Blogging for Greater Vancouver Professional Theatre Alliance

I’m BACK! Good grief… I have never had such a busy start to a year. But, I’m not complaining! It’s all been very creative. Buffoonery workshops, a conference, teaching, scene study, a film shoot (more on that), and writing, but, alas, not here.

At the end of 2011, I accepted to become an official blogger for the Greater Vancouver Professional Theatre Alliance and amidst all the yummy creative chaos of January I managed to see some theatre and also do some writing. I’d like to share my recent posts with you here, if you would like to read them.

Vive Le Bouffon

It’s the love scene in “All’s Well That Ends Well” by Shakespeare. I’m playing the boy. My partner is playing the girl. And, we’re both bouffons. The production is en Francais and we’re having a ball mocking this scene, as bouffons do. Ce n’est qu’un plaisir!

I come off stage for my next change, back into a “normal” character and realize how free I feel. I also realize that my devilish inner voice that taunts me, tells me I’m not good enough, has been flushed into the outer world. Nowhere near me.

Read the rest of the article on GVPTA’s blog

On The Topic of Rehearsing

Last Saturday evening I went to witness the current VanArts (formerly the William Davis Centre) acting students’ presentation of their “rehearsal project” taught by Dave Mott and Daniel Martin. Since I had also taught this group, I wanted to support their first public appearance. The 10 students were guided through the play “The Hologram Theory” by Jessica Goldberg. The goal of this class is to teach the students how to rehearse effectively.

Effectively – just what is that?

Read the rest of the article on GVPTA’s blog

Traces… Their Truth?

Brush strokes, tattoos, video testimonials, life scars, legacies….. These are a few of the traces I pondered after watching Théâtre la Seizième’s original production “Traces”, directed (& created by) Craig Holzschuh and Anita Rochon, with collaboration by Gilles Poulin-Denis, (stage manager, Noa Anatot; set design: Julie Marten; lighting: Jeremy Baxter; music, Steve Charles; video, Corwin Ferguson) recently on at Studio 16 in Vancouver.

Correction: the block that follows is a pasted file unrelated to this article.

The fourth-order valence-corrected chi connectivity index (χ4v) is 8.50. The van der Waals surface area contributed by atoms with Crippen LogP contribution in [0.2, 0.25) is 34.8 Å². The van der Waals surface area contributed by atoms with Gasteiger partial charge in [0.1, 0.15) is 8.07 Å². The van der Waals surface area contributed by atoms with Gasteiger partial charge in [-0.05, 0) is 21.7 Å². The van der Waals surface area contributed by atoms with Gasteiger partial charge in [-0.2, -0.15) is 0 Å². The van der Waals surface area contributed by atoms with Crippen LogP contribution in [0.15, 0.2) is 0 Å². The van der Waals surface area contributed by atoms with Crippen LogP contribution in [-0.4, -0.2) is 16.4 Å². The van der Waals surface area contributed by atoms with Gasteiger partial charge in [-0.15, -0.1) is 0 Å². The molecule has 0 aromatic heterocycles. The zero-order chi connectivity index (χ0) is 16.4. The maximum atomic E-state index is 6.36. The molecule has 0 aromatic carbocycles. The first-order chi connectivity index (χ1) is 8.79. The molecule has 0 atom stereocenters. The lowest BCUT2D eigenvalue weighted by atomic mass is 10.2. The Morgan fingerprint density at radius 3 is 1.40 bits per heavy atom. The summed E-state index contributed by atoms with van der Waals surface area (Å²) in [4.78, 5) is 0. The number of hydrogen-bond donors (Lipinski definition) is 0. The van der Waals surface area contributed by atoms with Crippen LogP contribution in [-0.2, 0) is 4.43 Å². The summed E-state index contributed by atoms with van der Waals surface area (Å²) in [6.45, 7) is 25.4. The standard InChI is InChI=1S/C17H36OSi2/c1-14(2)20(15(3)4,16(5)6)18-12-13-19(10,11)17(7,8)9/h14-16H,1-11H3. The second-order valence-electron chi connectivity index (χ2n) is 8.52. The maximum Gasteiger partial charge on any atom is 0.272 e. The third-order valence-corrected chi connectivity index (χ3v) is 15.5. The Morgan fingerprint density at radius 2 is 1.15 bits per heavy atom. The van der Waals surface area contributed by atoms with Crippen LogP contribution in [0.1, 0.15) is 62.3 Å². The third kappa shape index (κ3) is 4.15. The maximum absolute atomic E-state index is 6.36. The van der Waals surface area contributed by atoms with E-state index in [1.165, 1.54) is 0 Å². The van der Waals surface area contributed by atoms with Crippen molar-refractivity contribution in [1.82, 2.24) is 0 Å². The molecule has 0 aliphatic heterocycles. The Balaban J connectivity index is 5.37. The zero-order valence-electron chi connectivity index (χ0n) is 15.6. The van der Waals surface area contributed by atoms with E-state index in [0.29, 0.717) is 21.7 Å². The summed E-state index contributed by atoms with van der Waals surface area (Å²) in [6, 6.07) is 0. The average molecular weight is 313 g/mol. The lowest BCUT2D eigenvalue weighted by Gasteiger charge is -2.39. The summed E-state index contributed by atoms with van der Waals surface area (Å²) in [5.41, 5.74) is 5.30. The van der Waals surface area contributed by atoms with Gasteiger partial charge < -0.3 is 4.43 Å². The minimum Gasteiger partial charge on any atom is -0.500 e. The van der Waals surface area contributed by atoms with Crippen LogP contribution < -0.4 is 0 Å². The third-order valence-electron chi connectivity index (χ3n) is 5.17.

Coming from a family of artists – father, painter & potter – mother, fibre artist, I was always aware of the marks they were leaving in the world. I was in admiration of their visual contribution that will remain long after they are gone. It made me wonder about my contribution.

Read the rest of the article on GVPTA’s blog

The EveryDay as Drama: “El Pasado Es Un Animal Grotesco”

This January has been unusually busy. Therefore, I didn’t get to see as many shows during the PuSH Festival as I had dreamed of doing, but I was fortunate to witness “El Pasado..” by Mariano Pensotti. Ironically, unbeknownst to me, the only show I saw last year at the PuSH was by the same author, “La Marea” on the street in Gastown. In hindsight, I can certainly see a similar energy, style and observation of everyday life.

Everyday life – something we don’t necessarily see as dramatic, theatrical fodder to present. In the filmmaking world, Alfred Hitchcock quoted: “Drama is life with the dull bits cut out”. When I hear that, I suspect the “dull bits” are what occurs in the everyday, the quotidian, that aren’t featured in dramatic story telling. How many scenes do you see people scratching off their to-do list, changing the toilet paper, clearing the fog off the mirror after a shower, washing their coffee pot, ironing, writing a note, humping a pillow…..

Read the rest…. well, you get it now! HERE

Feel free to share any of your thoughts…. Would love to hear them.

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